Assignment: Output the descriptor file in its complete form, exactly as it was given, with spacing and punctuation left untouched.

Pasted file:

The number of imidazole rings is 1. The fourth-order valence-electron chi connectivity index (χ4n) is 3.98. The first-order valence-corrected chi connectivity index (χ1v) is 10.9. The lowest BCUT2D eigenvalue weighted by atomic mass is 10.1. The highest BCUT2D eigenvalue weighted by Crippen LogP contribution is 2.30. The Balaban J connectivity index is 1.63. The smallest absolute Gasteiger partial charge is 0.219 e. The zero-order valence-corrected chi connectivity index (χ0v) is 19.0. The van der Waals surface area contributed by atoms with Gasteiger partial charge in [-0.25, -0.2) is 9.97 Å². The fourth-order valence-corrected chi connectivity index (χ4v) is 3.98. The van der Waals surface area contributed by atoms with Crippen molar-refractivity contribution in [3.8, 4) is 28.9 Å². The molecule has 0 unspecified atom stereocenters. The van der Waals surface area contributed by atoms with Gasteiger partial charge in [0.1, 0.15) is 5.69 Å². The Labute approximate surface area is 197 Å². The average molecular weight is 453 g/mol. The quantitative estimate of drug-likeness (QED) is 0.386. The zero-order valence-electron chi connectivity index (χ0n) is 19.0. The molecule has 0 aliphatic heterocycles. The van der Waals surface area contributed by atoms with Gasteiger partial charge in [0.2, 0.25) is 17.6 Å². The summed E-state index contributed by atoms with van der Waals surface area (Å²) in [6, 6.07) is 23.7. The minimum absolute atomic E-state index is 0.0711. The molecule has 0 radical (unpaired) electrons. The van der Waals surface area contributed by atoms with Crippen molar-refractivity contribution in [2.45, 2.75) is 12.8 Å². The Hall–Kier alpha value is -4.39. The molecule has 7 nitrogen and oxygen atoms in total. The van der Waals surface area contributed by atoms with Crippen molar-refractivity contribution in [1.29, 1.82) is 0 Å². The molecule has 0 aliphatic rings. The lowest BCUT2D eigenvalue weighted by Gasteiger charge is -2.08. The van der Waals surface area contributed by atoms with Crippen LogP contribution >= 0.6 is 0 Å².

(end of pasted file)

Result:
The number of imidazole rings is 1. The fourth-order valence-electron chi connectivity index (χ4n) is 3.98. The first-order valence-corrected chi connectivity index (χ1v) is 10.9. The lowest BCUT2D eigenvalue weighted by atomic mass is 10.1. The highest BCUT2D eigenvalue weighted by Crippen LogP contribution is 2.30. The Balaban J connectivity index is 1.63. The smallest absolute Gasteiger partial charge is 0.219 e. The zero-order valence-corrected chi connectivity index (χ0v) is 19.0. The van der Waals surface area contributed by atoms with Gasteiger partial charge in [-0.25, -0.2) is 9.97 Å². The fourth-order valence-corrected chi connectivity index (χ4v) is 3.98. The van der Waals surface area contributed by atoms with Crippen molar-refractivity contribution in [3.8, 4) is 28.9 Å². The molecule has 0 unspecified atom stereocenters. The van der Waals surface area contributed by atoms with Gasteiger partial charge in [0.1, 0.15) is 5.69 Å². The Labute approximate surface area is 197 Å². The average molecular weight is 453 g/mol. The quantitative estimate of drug-likeness (QED) is 0.386. The zero-order valence-electron chi connectivity index (χ0n) is 19.0. The molecule has 0 aliphatic heterocycles. The van der Waals surface area contributed by atoms with Gasteiger partial charge in [0.2, 0.25) is 17.6 Å². The summed E-state index contributed by atoms with van der Waals surface area (Å²) in [6, 6.07) is 23.7. The minimum absolute atomic E-state index is 0.0711. The molecule has 0 radical (unpaired) electrons. The van der Waals surface area contributed by atoms with Crippen molar-refractivity contribution in [2.45, 2.75) is 12.8 Å². The Hall–Kier alpha value is -4.39. The molecule has 7 nitrogen and oxygen atoms in total. The van der Waals surface area contributed by atoms with Crippen molar-refractivity contribution in [1.29, 1.82) is 0 Å². The molecule has 0 aliphatic rings. The lowest BCUT2D eigenvalue weighted by Gasteiger charge is -2.08. The van der Waals surface area contributed by atoms with Crippen LogP contribution >= 0.6 is 0 Å².